In the wake of state and local laws that permit distribution of “medical” marijuana, dozens of localities have been left to grapple with poorly written laws that bypass the FDA process and allow marijuana to be used as a so-called medicine. … Outside the context of federally approved research, the use and distribution of marijuana is prohibited in the United States.

    In addition, less than one-month ago, Obama’s hand-picked DEA Administrator Michele Leonhart formally denied a nine-year-old petition calling on the agency to initiate hearings to reassess the present classification of marijuana as a schedule I controlled substance without any ‘accepted medical use in treatment.’ Leonhart’s justification, as stated in in the July 8, 2011 edition of the Federal Register:

    [Cannabis possesses] a high potential for abuse; … no currently accepted medical use in treatment in the United States; … [and] lacks accepted safety for use under medical supervision. … [T]here are no adequate and well-controlled studies proving its efficacy; the drug is not accepted by qualified experts. … At this time, the known risks of marijuana use have not been shown to be outweighed by specific benefits in well-controlled clinical trials that scientifically evaluate safety and efficacy.

    So if the Obama administration is willing to make such allegations in writing, then why is the President afraid to own up to and repeat these claims in public? Likely because he, like a majority of Americans, are aware that there isn’t a shred of scientific support for the administration’s ‘Flat Earth’ position.

    So if the President of the United States can’t publicly articulate why we continue to arrest over one-half million Americans each year for possessing marijuana, then why are we as a nation continuing to engage in this destructive and illogical policy?

  • by Paul Armentano, NORML Deputy Director March 30, 2009

    UPDATE!!! UPDATE!!! UPDATE!!!

    The HuffingtonPost.com, one of the most visited political websites in the world, has just posted a version of my commentary online here. Please post your feedback to the Post, and make it clear that marijuana law reform must be part of the ‘progressive’ agenda.

    If you thought President Barack Obama’s mocking response to the question of whether “taxing and regulating cannabis would raise revenue and reduce prohibition-associated violence” couldn’t be any worse, just listen to White House Press Secretary Robert Gibbs stumble below.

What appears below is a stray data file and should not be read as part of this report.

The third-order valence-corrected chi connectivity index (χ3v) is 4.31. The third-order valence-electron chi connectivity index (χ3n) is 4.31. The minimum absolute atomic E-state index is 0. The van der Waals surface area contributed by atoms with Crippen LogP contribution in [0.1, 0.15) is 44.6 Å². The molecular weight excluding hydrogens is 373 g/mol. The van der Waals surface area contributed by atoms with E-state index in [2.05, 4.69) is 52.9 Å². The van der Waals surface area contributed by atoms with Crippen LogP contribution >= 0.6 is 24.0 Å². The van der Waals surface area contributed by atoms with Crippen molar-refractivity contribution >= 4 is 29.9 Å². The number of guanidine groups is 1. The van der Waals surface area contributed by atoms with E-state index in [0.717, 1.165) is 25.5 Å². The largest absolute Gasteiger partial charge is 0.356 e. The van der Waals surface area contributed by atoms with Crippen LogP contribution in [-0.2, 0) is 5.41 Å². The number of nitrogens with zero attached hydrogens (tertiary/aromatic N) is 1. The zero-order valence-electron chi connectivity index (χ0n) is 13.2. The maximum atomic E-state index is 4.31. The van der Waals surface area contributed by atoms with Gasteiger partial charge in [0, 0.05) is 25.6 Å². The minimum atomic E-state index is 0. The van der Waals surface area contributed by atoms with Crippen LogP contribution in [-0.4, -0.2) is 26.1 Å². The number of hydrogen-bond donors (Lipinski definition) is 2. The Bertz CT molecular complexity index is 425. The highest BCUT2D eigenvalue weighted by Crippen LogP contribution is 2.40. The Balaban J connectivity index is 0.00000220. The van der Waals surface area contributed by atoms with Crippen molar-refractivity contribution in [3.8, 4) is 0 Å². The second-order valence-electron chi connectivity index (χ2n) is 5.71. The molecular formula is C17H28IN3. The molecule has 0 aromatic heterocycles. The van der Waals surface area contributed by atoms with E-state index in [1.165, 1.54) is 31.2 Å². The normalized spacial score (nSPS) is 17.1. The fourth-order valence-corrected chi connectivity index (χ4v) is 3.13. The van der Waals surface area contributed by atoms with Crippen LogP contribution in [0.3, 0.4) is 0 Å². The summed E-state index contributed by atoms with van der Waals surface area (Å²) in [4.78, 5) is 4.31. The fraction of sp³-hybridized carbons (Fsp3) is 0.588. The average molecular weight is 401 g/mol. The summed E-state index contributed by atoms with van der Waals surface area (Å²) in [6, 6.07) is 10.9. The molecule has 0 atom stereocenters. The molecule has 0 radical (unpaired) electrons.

Kudos to the reporters who held the White House’s feet to the fire on this one. First, Gibbs is asked: “When the President said he doesn’t think that legalizing marijuana would give the economy a boost was he giving a political answer or an economic answer? Does he have numbers to back (his position) up?

    The pained expression on Gibbs’ face says it all as he mumbles that, in fact, he is aware of no economic analyses — as in zip, nada — that support the President’s dismissive position. Naturally, we have numerous credible economic reports proving just the opposite. Perhaps Mr. Gibbs would like to review them here, here, here, and here.

    Minutes later, the White House Press Secretary appears even more desperate for a place to hide when a second reporter asked Gibbs to articulate the reasons why the President refuses to consider the issue. Gibbs’ response is priceless.

    “Uh, he, he does not think that, uh, uh, that that is uh, uh, [pause] he opposes it, he doesn’t think that that’s the, the right plan for America.”

    And there you have it. Wow. Such a vapid response wouldn’t cut it if Gibbs was a third-grader standing in front of his classroom, no less the Press Secretary to the White House!

    Keep in mind, both Obama and his press secretary knew in advance that they were going to publicly respond the question of taxing and regulating cannabis. They had at least 24 hours to prepare an articulate, rational, and substantive response. And yet the best response they could come up with was snickers and “uh.”

    Are the final days of marijuana prohibition upon us? It sure looks that way from here. But why not write the President and ask him yourself.